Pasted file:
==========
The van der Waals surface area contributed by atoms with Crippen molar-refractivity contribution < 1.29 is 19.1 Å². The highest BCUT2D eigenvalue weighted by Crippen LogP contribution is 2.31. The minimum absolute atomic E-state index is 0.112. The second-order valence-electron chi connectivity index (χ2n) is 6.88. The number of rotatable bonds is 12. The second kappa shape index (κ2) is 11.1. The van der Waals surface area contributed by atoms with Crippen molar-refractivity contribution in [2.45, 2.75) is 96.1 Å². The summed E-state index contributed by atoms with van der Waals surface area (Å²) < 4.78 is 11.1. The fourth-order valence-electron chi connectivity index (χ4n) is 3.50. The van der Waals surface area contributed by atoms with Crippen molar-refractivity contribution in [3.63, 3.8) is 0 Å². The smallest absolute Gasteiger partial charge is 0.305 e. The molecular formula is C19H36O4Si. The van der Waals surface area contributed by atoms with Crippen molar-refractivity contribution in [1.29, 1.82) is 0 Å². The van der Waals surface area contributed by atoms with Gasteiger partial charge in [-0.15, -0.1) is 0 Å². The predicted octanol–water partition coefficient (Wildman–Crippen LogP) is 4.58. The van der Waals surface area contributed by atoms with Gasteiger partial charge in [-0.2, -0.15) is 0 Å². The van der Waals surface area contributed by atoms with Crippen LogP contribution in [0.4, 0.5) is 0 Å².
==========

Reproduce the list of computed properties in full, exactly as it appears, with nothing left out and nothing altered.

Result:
The van der Waals surface area contributed by atoms with Crippen molar-refractivity contribution < 1.29 is 19.1 Å². The highest BCUT2D eigenvalue weighted by Crippen LogP contribution is 2.31. The minimum absolute atomic E-state index is 0.112. The second-order valence-electron chi connectivity index (χ2n) is 6.88. The number of rotatable bonds is 12. The second kappa shape index (κ2) is 11.1. The van der Waals surface area contributed by atoms with Crippen molar-refractivity contribution in [2.45, 2.75) is 96.1 Å². The summed E-state index contributed by atoms with van der Waals surface area (Å²) < 4.78 is 11.1. The fourth-order valence-electron chi connectivity index (χ4n) is 3.50. The van der Waals surface area contributed by atoms with Crippen molar-refractivity contribution in [3.63, 3.8) is 0 Å². The smallest absolute Gasteiger partial charge is 0.305 e. The molecular formula is C19H36O4Si. The van der Waals surface area contributed by atoms with Crippen molar-refractivity contribution in [1.29, 1.82) is 0 Å². The van der Waals surface area contributed by atoms with Gasteiger partial charge in [-0.15, -0.1) is 0 Å². The predicted octanol–water partition coefficient (Wildman–Crippen LogP) is 4.58. The van der Waals surface area contributed by atoms with Gasteiger partial charge in [-0.2, -0.15) is 0 Å². The van der Waals surface area contributed by atoms with Crippen LogP contribution in [0.4, 0.5) is 0 Å².